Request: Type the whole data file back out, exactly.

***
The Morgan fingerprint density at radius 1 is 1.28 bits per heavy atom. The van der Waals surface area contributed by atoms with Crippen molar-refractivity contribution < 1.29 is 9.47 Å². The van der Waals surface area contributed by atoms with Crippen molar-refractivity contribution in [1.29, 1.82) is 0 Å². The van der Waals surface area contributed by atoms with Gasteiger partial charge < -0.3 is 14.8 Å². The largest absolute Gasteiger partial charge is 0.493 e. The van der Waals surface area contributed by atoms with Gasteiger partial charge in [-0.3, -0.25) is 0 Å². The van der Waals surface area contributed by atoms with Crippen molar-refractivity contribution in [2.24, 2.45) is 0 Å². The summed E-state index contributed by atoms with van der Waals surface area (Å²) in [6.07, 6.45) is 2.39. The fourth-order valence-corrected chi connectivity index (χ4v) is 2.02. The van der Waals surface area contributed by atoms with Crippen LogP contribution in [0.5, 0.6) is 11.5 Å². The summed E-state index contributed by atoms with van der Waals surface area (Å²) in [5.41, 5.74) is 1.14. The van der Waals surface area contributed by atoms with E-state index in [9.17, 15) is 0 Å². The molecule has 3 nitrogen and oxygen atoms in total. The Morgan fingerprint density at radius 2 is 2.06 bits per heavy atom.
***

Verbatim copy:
The Morgan fingerprint density at radius 1 is 1.28 bits per heavy atom. The van der Waals surface area contributed by atoms with Crippen molar-refractivity contribution < 1.29 is 9.47 Å². The van der Waals surface area contributed by atoms with Crippen molar-refractivity contribution in [1.29, 1.82) is 0 Å². The van der Waals surface area contributed by atoms with Gasteiger partial charge < -0.3 is 14.8 Å². The largest absolute Gasteiger partial charge is 0.493 e. The van der Waals surface area contributed by atoms with Gasteiger partial charge in [-0.3, -0.25) is 0 Å². The van der Waals surface area contributed by atoms with Crippen molar-refractivity contribution in [2.24, 2.45) is 0 Å². The summed E-state index contributed by atoms with van der Waals surface area (Å²) in [6.07, 6.45) is 2.39. The fourth-order valence-corrected chi connectivity index (χ4v) is 2.02. The van der Waals surface area contributed by atoms with Crippen LogP contribution in [0.5, 0.6) is 11.5 Å². The summed E-state index contributed by atoms with van der Waals surface area (Å²) in [5.41, 5.74) is 1.14. The van der Waals surface area contributed by atoms with E-state index in [9.17, 15) is 0 Å². The molecule has 3 nitrogen and oxygen atoms in total. The Morgan fingerprint density at radius 2 is 2.06 bits per heavy atom.